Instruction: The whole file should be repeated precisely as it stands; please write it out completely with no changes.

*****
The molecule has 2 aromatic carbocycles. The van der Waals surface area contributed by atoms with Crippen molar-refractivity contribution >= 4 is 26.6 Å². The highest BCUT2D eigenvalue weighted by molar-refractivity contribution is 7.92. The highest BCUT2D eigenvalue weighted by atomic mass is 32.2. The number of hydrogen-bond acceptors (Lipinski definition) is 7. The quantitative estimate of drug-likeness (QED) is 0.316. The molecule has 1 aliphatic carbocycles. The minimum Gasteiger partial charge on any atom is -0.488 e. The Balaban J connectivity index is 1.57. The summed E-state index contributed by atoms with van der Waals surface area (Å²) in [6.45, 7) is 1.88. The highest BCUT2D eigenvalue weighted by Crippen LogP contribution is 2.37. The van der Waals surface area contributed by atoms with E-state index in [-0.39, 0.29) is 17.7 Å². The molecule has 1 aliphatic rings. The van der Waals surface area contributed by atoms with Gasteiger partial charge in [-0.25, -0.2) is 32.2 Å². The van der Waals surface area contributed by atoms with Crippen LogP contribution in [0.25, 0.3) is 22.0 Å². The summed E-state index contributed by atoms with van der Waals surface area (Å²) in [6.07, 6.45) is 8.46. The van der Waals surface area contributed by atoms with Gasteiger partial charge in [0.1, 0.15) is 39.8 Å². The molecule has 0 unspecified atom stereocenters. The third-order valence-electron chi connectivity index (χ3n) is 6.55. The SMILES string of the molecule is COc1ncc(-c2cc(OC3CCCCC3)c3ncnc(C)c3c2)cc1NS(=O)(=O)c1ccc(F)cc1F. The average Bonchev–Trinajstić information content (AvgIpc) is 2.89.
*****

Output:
The molecule has 2 aromatic carbocycles. The van der Waals surface area contributed by atoms with Crippen molar-refractivity contribution >= 4 is 26.6 Å². The highest BCUT2D eigenvalue weighted by molar-refractivity contribution is 7.92. The highest BCUT2D eigenvalue weighted by atomic mass is 32.2. The number of hydrogen-bond acceptors (Lipinski definition) is 7. The quantitative estimate of drug-likeness (QED) is 0.316. The molecule has 1 aliphatic carbocycles. The minimum Gasteiger partial charge on any atom is -0.488 e. The Balaban J connectivity index is 1.57. The summed E-state index contributed by atoms with van der Waals surface area (Å²) in [6.45, 7) is 1.88. The highest BCUT2D eigenvalue weighted by Crippen LogP contribution is 2.37. The van der Waals surface area contributed by atoms with E-state index in [-0.39, 0.29) is 17.7 Å². The molecule has 1 aliphatic rings. The van der Waals surface area contributed by atoms with Gasteiger partial charge in [-0.25, -0.2) is 32.2 Å². The van der Waals surface area contributed by atoms with Crippen LogP contribution in [0.25, 0.3) is 22.0 Å². The summed E-state index contributed by atoms with van der Waals surface area (Å²) in [6.07, 6.45) is 8.46. The van der Waals surface area contributed by atoms with Gasteiger partial charge in [0.1, 0.15) is 39.8 Å². The molecule has 0 unspecified atom stereocenters. The third-order valence-electron chi connectivity index (χ3n) is 6.55. The SMILES string of the molecule is COc1ncc(-c2cc(OC3CCCCC3)c3ncnc(C)c3c2)cc1NS(=O)(=O)c1ccc(F)cc1F. The average Bonchev–Trinajstić information content (AvgIpc) is 2.89.